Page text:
I feel as if, from the get-go, I had a completely different expectation as to what this game would offer me. Part of it is the title: there are magicians, but there’s not exactly much magicking; there are “Mysterious Times”, but rather than the times our characters live in being mysterious, there is quite literally a “Mystery Time” each week. More importantly, though, there are no ‘Quests.’ Or, maybe there are – I didn’t finish the game (and there’s a very good reason why), but I played the game for almost two months without finding a single ‘Quest’.
Still, I shouldn’t judge a book by its cover. Just because the name is misleading doesn’t mean the game should be excluded from getting a fair critique, and Magician’s Quest Mysterious Times is no exception. So, let’s get started, shall we?
Magician’s Quest has been likened many times to “Harry Potter meets Animal Crossing.” In fact, I watched a video where even a Konami employee made the same connection. You go to a school of magic and learn how to cast spells and stuff, which is its likeness to Harry Potter. And, it’s like Animal Crossing in the way that there’s a town, and you talk to people…and stuff? Can you tell I’ve never played Animal Crossing?
Anyway, the game works like this: Every day (the game synchronizes with the DS’s internal clock), you have to go to class and learn how to cast magic spells. Then, you have the rest of the day to mess around and talk with people who live around town. Magic is cast by arming your magic wand with symbols. For example, if you load the symbols “Magic”, “Transfer”, and “Who?” into your staff, you can use your wand to transform into a nearby classmate.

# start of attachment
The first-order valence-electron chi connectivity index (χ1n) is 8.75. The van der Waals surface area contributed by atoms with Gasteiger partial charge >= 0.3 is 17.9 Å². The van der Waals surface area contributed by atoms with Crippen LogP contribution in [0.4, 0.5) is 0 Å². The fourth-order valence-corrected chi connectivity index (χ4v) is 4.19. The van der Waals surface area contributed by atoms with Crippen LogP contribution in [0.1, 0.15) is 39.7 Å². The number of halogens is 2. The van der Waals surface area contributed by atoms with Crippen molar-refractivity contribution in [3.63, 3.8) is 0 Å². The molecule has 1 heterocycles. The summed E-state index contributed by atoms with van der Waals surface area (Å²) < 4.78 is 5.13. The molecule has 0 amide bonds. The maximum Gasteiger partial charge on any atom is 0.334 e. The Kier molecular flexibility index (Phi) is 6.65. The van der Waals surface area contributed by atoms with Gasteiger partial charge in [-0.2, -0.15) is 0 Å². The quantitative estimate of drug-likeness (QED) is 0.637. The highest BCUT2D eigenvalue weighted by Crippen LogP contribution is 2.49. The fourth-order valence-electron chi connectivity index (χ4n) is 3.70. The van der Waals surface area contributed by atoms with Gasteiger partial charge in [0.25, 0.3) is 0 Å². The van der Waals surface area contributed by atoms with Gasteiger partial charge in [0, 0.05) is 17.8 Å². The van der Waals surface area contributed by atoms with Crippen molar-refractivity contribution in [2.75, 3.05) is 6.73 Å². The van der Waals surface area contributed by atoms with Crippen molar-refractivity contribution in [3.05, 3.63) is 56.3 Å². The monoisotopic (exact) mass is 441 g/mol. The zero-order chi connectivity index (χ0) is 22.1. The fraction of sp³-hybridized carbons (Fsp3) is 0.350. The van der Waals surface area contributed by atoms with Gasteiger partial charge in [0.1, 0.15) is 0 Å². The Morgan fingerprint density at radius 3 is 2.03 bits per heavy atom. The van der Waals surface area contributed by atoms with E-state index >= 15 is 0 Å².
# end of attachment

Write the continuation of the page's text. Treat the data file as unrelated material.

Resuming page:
The story is a simple set up for the gameplay: since you’re the only person from the human world going to magic school, you’re also the only one who can solve some wacky, mysterious mysteries for some unimportant reason that I forgot. Either way, at one point in every week, there is a “Mystery Time” where the sky gets all funny looking, and you can find strange items on the ground.
After Mystery Time is over, you can run around campus looking for the mystery of the week to be solved. There are thirty-eight mysteries which occur in a specific order, as well as fourteen mysteries that happen on very specific weeks of the year. So, if you really wanted to ‘beat’ Magician’s Quest, you’d either have to cheat, or play for almost an entire year (which is why I didn’t finish it).
Here’s the biggest problem, though: these mysteries, as far as I played, do not require any magic whatsoever. There is an element of the game where you gather bugs, fish, plants, and other stuff; and a lot of the times, the mysteries revolve around finding items, or even just performing one action frequently enough. This brings me to my second gripe: they’re not even mysteries! You just find someone who will ask you to do something, and then you do it. It’s strange to me (or perhaps I should say mysterious?) that one of the main aspects of the game has virtually no use for magic, and is not even puzzling or exciting, as the word ‘mysterious’ might suggest.
Another thing that bothered me about magic is the class times. You can set what times you want the classes to start, but not in a very specific manner. Instead, you have to choose whether or not you want to be able to attend classes from 8:00 AM to 8:00 PM, or Midnight until Noon. So, for us real human beings who get up, go to work, be productive, and go to sleep at reasonable hours, the most likely time of the day that we’ll play the game to attend classes – 8:00 PM through Midnight – are out of the question. Why even give us such an option if it’s going to have arbitrary limit imposed on it?